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Tale of Two Cities: Embezzlement in Bloomington IN and Covington, KY

2 Apr

Just as the story was breaking about the embezzlement of around $800,000 by a City of Bloomington public works employee, the news broke of the guilty plea of the finance director of the City of Covington, Kentucky (the city right next to my home town of Fort Thomas, Kentucky) for embezzling — get this — around $800,000 from the City of Covington. Unlike the alleged perpetrator in the Bloomington case, the Covington ex-official both admitted his crime and expressed significant remorse.

Cincinnati.com just reported today on some of the security and accountability controls that Covington is putting in place in the wake of the scandal (In light of theft, Covington patches things up). Although many of the details of the Bloomington incident have yet to be released. just from the media accounts it appears that the Covington theft was far less sophisticated than the Bloomington one.

Most significantly, in Covington, the same official had complete control of the city’s finances and of the city’s information technology. This control allowed the finance director to create checks in the financial system to fake vendors (and/or himself and relatives) and then cover up his tracks by changing the data in the financial system to make it look like the checks were written to legitimate vendors. From the outside, it is hard to imagine how such a system had been allowed to exist. Separation of duties is essential to maintaining accountability in any financial system.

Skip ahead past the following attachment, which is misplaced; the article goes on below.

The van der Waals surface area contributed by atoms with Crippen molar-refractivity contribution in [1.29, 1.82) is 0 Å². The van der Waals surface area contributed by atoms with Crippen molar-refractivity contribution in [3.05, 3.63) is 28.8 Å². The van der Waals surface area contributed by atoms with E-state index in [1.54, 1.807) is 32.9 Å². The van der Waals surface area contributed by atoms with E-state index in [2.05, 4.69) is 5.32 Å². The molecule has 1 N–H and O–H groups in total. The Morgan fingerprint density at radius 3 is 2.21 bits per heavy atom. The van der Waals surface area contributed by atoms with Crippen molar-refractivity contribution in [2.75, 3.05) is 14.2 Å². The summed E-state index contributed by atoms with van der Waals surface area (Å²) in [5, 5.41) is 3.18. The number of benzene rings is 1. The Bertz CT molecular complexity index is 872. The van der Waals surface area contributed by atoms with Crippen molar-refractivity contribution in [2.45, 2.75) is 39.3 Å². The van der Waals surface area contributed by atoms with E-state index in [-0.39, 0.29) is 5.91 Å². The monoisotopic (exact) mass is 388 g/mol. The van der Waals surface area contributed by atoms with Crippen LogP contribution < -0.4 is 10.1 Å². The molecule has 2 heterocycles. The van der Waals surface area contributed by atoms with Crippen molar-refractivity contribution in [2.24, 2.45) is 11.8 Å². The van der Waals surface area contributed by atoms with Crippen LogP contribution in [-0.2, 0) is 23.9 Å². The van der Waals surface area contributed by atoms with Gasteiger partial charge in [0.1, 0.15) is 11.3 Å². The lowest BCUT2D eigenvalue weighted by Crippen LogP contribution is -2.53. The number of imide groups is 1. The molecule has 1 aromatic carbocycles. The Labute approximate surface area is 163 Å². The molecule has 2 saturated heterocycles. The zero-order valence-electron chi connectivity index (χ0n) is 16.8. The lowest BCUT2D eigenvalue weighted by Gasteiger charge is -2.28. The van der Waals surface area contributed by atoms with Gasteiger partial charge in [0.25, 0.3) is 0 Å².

The use of computer databases adds particular additional managerial burden, since without adequate controls in place, it can be easy both to commit malfeasance and to cover up the evidence. Covington has since created both an internal auditor and a separate information technology manager.

I would like to make one comment about both embezzlement cases, and the justifiable outrage expressed by the public surrounding them. While some of the security controls in place — particularly in the Covington case — seem almost laughably lax (or absent), there will never be one set of processes or officials or board members that will forever be foolproof. There will never be an unpickable lock or an unbreachable vault. There will never be a board or commission that is able to exercise perfect oversight. As long as there is money to be made, there will be smart criminals who will figure out a way around any system of security controls. Financial crime will always be a cat-and-mouse game; sometimes the cat will have the advantage and sometimes the mice.

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